Encourage Children to Eat More Fruits & Vegetables by Making a Garden

JAMESTOWN, NEW YORK (March 7, 2017) -- Cornell Cooperative Extension Chautauqua County’s EFNEP Program would like to remind parents to encourage their children to eat more fruits and vegetables. The U.S. Department of Agriculture estimates that more than 60 percent of our children do not eat the recommended amount of fruits and vegetables they need. Now with spring just around the corner, gardening is an excellent way to encourage and increase your child’s consumption of these vitamin-rich foods. Gardening is fun, plain and simple. The process involves dirt and water and digging, and it yields hours of fun, a lifetime of memories and most importantly, fresh and tasty treats that nourish growing bodies. So, how do you start a garden with your family?

Seeds can be started in small pots or you can get creative and use lemon rinds, egg cartons or toilet paper rolls. Planting seeds allows children to see the very beginning of a plant and get to the root of their food, literally.

Us fun containers, anything with drainage (you can always drill holes in the bottom) can be a planter. Old work boots, rain boots, toy boxes, wading pools, sand buckets, coffee cans, old sinks, watering cans, tires and ice cream containers are some idea of fun containers to use for your garden. Let your children get involved and get creative.

Allow children to choose the plants that will be grown, harvested and eaten by your family. Encourage a variety of old favorites, new things to try and of course, a rainbow of flavors. Plant a rainbow garden by planting, strawberries, sweet orange peppers, Squash, Sugar snap peas, Blueberries, eggplant.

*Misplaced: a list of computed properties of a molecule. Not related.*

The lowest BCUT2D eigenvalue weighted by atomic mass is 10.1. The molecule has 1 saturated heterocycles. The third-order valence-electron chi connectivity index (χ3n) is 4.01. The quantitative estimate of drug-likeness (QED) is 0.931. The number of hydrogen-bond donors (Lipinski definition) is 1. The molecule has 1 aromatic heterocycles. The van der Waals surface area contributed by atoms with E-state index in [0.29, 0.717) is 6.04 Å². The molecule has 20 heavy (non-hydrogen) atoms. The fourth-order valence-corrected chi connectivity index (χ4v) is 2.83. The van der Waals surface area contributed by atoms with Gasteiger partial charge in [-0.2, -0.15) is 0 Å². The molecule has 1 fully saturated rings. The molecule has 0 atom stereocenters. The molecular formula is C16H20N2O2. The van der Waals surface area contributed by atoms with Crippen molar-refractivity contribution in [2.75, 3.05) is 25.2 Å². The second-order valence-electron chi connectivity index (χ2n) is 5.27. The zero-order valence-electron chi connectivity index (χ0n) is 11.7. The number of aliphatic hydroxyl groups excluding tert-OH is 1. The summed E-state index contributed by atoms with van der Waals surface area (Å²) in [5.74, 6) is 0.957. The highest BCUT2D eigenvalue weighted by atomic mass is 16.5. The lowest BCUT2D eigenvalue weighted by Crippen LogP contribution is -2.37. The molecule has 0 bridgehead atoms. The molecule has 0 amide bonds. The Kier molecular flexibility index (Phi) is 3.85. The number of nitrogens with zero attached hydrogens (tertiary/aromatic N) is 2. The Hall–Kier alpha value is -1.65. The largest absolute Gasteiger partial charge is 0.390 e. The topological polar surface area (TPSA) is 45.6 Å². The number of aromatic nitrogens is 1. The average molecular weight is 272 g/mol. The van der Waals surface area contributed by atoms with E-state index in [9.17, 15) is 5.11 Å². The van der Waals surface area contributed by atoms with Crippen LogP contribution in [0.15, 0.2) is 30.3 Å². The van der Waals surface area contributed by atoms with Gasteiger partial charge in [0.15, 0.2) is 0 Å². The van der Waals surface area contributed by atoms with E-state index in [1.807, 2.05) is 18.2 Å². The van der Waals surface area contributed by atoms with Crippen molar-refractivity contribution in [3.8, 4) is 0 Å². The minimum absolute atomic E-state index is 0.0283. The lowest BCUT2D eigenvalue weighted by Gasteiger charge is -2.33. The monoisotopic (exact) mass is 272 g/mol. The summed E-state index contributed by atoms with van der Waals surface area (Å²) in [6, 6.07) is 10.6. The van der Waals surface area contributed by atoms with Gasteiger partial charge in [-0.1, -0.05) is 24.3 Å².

Give your child ownership in their garden by allowing them to lead the way. Standing back may mean you have to sneak out and help with some garden maintenance, but the pride they’ll take in the ownership of their garden is worth it. Encourage fun in the process by allowing them to dig in the dirt, water the plants, push their own wheel barrow, pull the weeds and even (pretend) to mow the lawn. Older children may delight in keeping a scrapbook or journal to make their progress and success. The process of gardening is just as much fun as reaping its harvest. Celebrate the work by cooking your harvests with simple preparations to bring out the fresh flavors and encourage your child to be a part of that process as well.

The EFNEP Program is one of many programs offered by Cornell Cooperative Extension of Chautauqua County (CCE-Chautauqua). CCE-Chautauqua is a subordinate governmental agency with an educational mission that operates under a form of organization and administration approved by Cornell University as agent for the State of New York. It is tax-exempt under section 501(c) (3) of the Internal Revenue Code. The association is part of the national cooperative extension system, an educational partnership between County, State, and Federal governments. As New York’s land grant university Cornell administers the system in this state. Each Cornell Cooperative Extension association is an independent employer that is governed by an elected Board of Directors with general oversight from Cornell. All associations work to meet the needs of the counties in which they are located as well as state and national goals. For more information, call 716-664-9502 or visit our website at www.cce.cornell.edu/chautauqua. Cornell University Cooperative Extension provides equal program and employment opportunities.


Iris Ruiz
EFNEP Nutrition Educator
716-664-9502 ext. 217

Last updated March 7, 2017